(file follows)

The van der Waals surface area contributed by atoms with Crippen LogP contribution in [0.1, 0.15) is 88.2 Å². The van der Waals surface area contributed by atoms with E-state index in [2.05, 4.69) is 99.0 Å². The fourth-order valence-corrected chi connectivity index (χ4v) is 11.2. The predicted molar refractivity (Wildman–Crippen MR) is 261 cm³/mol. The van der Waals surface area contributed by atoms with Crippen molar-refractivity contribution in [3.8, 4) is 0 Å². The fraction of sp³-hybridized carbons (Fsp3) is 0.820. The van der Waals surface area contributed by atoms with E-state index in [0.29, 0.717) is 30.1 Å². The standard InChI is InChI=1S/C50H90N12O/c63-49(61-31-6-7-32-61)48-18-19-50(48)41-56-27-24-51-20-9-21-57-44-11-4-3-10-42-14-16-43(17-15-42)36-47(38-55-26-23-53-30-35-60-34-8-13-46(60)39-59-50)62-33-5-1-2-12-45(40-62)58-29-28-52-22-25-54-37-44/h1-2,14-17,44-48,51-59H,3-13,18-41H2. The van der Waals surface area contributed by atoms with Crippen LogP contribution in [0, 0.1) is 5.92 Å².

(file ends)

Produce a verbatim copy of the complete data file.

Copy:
The van der Waals surface area contributed by atoms with Crippen LogP contribution in [0.1, 0.15) is 88.2 Å². The van der Waals surface area contributed by atoms with E-state index in [2.05, 4.69) is 99.0 Å². The fourth-order valence-corrected chi connectivity index (χ4v) is 11.2. The predicted molar refractivity (Wildman–Crippen MR) is 261 cm³/mol. The van der Waals surface area contributed by atoms with Crippen molar-refractivity contribution in [3.8, 4) is 0 Å². The fraction of sp³-hybridized carbons (Fsp3) is 0.820. The van der Waals surface area contributed by atoms with E-state index in [0.29, 0.717) is 30.1 Å². The standard InChI is InChI=1S/C50H90N12O/c63-49(61-31-6-7-32-61)48-18-19-50(48)41-56-27-24-51-20-9-21-57-44-11-4-3-10-42-14-16-43(17-15-42)36-47(38-55-26-23-53-30-35-60-34-8-13-46(60)39-59-50)62-33-5-1-2-12-45(40-62)58-29-28-52-22-25-54-37-44/h1-2,14-17,44-48,51-59H,3-13,18-41H2. The van der Waals surface area contributed by atoms with Crippen LogP contribution in [0, 0.1) is 5.92 Å².